Overnight Energy: Agency won’t give GOP climate documents

NOAA SAYS NO: The federal agency behind a controversial climate change study is refusing to give House Republicans internal communications among scientists involved in the research.

The National Oceanic and Atmospheric Administration (NOAA) told Rep. Lamar SmithLamar Seeligson SmithHow effective are protests and riots for changing America? Education Department changing eligibility for hundreds of rural school districts receiving aid: report Ex-Rep. Frelinghuysen joins law and lobby firm MORE (R-Texas) that the communications are confidential, and handing them over would disrupt the integrity of the scientific process.

Smith is out to prove that a summer study refuting a claimed 15-year global warming "pause" was politically motivated.


NOAA has directed Smith toward the publicly available data behind the study and other research about the methodologies, which the agency says is all he needs.

"We have provided data, all of which is publicly available online, supporting scientific research, and multiple in-person briefings," NOAA spokeswoman Ciaran Clayton said in a statement after the agency sent the letter.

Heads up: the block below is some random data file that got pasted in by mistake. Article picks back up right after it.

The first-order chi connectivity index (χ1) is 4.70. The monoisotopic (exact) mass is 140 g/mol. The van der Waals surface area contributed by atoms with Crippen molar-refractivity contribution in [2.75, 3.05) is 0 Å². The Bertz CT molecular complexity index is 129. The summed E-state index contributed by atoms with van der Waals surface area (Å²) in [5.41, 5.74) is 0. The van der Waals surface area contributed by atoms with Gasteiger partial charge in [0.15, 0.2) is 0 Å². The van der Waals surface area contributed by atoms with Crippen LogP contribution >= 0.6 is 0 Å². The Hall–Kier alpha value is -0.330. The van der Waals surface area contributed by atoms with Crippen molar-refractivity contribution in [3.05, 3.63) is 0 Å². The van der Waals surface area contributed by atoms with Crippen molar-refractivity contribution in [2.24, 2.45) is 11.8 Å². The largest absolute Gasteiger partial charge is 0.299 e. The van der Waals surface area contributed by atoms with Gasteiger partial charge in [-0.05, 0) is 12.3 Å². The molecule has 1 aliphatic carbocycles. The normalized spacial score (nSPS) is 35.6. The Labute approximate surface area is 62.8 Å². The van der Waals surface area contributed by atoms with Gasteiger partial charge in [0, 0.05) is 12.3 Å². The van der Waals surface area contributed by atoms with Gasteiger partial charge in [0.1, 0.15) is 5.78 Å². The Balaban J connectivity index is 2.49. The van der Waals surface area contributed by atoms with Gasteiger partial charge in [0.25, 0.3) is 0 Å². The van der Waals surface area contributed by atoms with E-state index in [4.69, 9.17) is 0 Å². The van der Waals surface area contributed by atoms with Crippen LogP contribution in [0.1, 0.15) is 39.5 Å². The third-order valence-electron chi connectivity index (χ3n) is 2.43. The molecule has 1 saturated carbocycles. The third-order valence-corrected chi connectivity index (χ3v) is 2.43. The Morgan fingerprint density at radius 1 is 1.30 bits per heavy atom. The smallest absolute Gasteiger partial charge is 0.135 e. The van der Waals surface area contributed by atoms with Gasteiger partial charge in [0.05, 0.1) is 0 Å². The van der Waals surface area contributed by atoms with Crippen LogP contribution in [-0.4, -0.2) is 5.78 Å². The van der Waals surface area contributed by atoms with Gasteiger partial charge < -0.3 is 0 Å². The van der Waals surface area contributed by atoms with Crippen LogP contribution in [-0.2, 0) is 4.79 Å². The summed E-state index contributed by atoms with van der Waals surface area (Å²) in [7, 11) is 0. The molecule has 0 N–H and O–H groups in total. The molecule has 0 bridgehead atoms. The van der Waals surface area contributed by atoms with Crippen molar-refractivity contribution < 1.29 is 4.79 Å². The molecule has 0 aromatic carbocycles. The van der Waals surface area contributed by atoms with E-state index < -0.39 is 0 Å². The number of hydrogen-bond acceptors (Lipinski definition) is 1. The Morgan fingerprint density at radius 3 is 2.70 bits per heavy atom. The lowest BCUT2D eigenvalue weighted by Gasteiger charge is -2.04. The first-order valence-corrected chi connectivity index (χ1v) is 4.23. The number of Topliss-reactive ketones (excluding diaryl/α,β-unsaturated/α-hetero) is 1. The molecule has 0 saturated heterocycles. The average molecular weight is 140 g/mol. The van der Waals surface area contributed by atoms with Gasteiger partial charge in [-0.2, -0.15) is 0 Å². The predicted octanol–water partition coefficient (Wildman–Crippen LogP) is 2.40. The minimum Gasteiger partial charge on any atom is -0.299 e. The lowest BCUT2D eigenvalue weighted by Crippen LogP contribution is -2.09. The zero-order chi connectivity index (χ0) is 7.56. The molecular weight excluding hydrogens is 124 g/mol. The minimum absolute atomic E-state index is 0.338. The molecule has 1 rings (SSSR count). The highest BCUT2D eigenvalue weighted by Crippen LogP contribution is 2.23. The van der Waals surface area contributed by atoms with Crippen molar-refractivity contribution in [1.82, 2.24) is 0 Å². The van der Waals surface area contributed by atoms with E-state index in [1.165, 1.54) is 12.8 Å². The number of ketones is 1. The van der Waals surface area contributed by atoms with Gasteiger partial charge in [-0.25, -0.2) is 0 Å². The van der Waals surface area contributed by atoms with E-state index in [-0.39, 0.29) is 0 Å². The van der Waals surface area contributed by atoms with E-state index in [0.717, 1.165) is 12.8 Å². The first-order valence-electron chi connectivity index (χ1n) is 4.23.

"We stand behind our scientists who conduct their work in an objective manner. It is the end product of exchanges between scientists -- the detailed publication of scientific work and the data that underpins the authors' findings -- that are key to understanding the conclusions reached."

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ON TAP THURSDAY I: Former Agriculture Secretary Dan Glickman will moderate a Bipartisan Policy Center discussion on sustainability and climate change. Executives from Elanco, Kellogg Co. and Land O' Lakes will speak.

ON TAP THURSDAY II: Colette Honorable, a commissioner at the Federal Energy Regulatory Commission, will speak at the Women's Council on Energy and the Environment's Women in Leadership reception. 

Rest of Thursday's agenda ... 

In Annapolis, Environmental Protection Agency administrator Gina McCarthy will give the keynote address at the Maryland League of Conservation Voters' 2015 Environmental Leadership Awards reception. 


Royal Dutch Shell is scrapping a development project in Canada's oil sands, citing uncertainty over the pipelines that would need to transport the oil, the Canadian Broadcasting Corp. reports

An Italian company has found a "supergiant" natural gas field off the coast of Egypt, The New York Times reports

Dong Energy is planning to build the world's largest offshore windfarm in the Irish Sea, Bloomberg Business reports


Check out Wednesday's stories ... 

-GOP senator highlights support for climate rule 
-Administration wants to hold off court's climate ruling until after UN talks 
-Agency won't give GOP internal docs on climate research 
-Oil lobby launches new campaign against ethanol mandate 
-Trump: US needs 'better deal' before approving Keystone pipeline 
-Five states sue over EPA's ozone rule 
-How critics plan to torpedo Obama's prized climate rule

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